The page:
A new generation of change-makers are taking control of the music biz
The music industry has a gender problem, the division of streaming revenues is increasingly contentious, and there are a number of artists who are now choosing to work independently. Here, AIM chairman Ed St John, breaks down the biggest trends driving and shaping the music industry, and what this means for the future.
The Australian Institute of Music (AIM) last week published a report which mapped emerging trends in this highly dynamic market, and helped define the skills and knowledge that will come to the fore as the future unfolds.
We’ve identified seven mega-trends that will shape the future of music in the next five years. These are trends that anyone hoping to work in music, in any capacity, will need to understand.
The global music business is evolving, rapidly.
New technologies and trends are emerging at dazzling speed, forcing all participants to re-assess the way they do business. The COVID-19 pandemic has introduced a new set of variables, dampening progress on some fronts whilst accelerating the rate of change in others.
A new generation of change-makers are taking control of the industry as some of our most legendary titans inevitably recede. We are living in interesting times.
Mega Trends in Music: 2021
Inclusion & Diversity
The music industry has a gender problem. The ‘glass ceiling’ that limits opportunities for promotion or career advancement for women and minorities is still very much in operation. Women have been disrespected and paid less for a very long time. There have also been many well-documented examples of misogyny, harassment and sexual assault. The issue is now a major priority for many companies. The industry still has a long way to go to achieve equity for all participants – but imagine the rewards if genuine diversity can be achieved.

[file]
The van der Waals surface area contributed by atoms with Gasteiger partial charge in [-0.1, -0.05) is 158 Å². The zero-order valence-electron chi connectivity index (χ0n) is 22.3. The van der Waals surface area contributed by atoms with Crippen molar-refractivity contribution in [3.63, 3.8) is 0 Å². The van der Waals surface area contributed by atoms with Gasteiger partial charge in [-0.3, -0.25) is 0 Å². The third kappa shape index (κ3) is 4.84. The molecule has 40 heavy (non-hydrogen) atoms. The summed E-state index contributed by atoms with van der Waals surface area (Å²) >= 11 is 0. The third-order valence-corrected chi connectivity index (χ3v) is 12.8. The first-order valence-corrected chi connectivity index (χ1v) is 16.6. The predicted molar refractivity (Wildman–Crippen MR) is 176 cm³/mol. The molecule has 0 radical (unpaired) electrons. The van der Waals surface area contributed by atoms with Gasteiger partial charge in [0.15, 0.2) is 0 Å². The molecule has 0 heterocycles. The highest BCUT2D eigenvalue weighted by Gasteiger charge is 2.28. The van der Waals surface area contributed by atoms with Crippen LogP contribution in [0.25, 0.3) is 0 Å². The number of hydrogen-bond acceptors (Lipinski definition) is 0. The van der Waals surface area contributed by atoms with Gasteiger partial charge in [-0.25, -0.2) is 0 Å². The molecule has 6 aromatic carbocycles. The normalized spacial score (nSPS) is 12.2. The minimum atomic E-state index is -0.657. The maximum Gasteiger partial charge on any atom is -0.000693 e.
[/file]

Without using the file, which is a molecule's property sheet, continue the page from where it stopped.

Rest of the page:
Democratisation & the rise of the indie artist
The rapid growth of streaming services has been great news – it’s now possible for any artist, from anywhere, to make their music available to a potential global audience. Home recording is now cheap and easy. It’s no longer strictly necessary to find a label that’s willing to invest in your career and add you to their roster. Not surprisingly, an increasing number of artists are now choosing to work independently.
The equitable distribution of revenues from streaming services is now emerging as a contentious issue. Music publishers believe they are receiving too little compared to record labels. Virtually everyone believes the streaming platforms are making too much. And predictably, the people who actually create music – the writers and musicians – continue to receive a raw deal. Far too many artists receive mere pennies for their efforts, whilst the multi-national content companies reap ever-larger profits.
The games industry
The video game industry is a juggernaut, with revenues four times the size of the global music industry last year. The year of lockdown has only accelerated the growth of this entertainment category. The music business has been slow to embrace the revenue opportunities in gaming, but the race is now on to capture the value in this massive sector.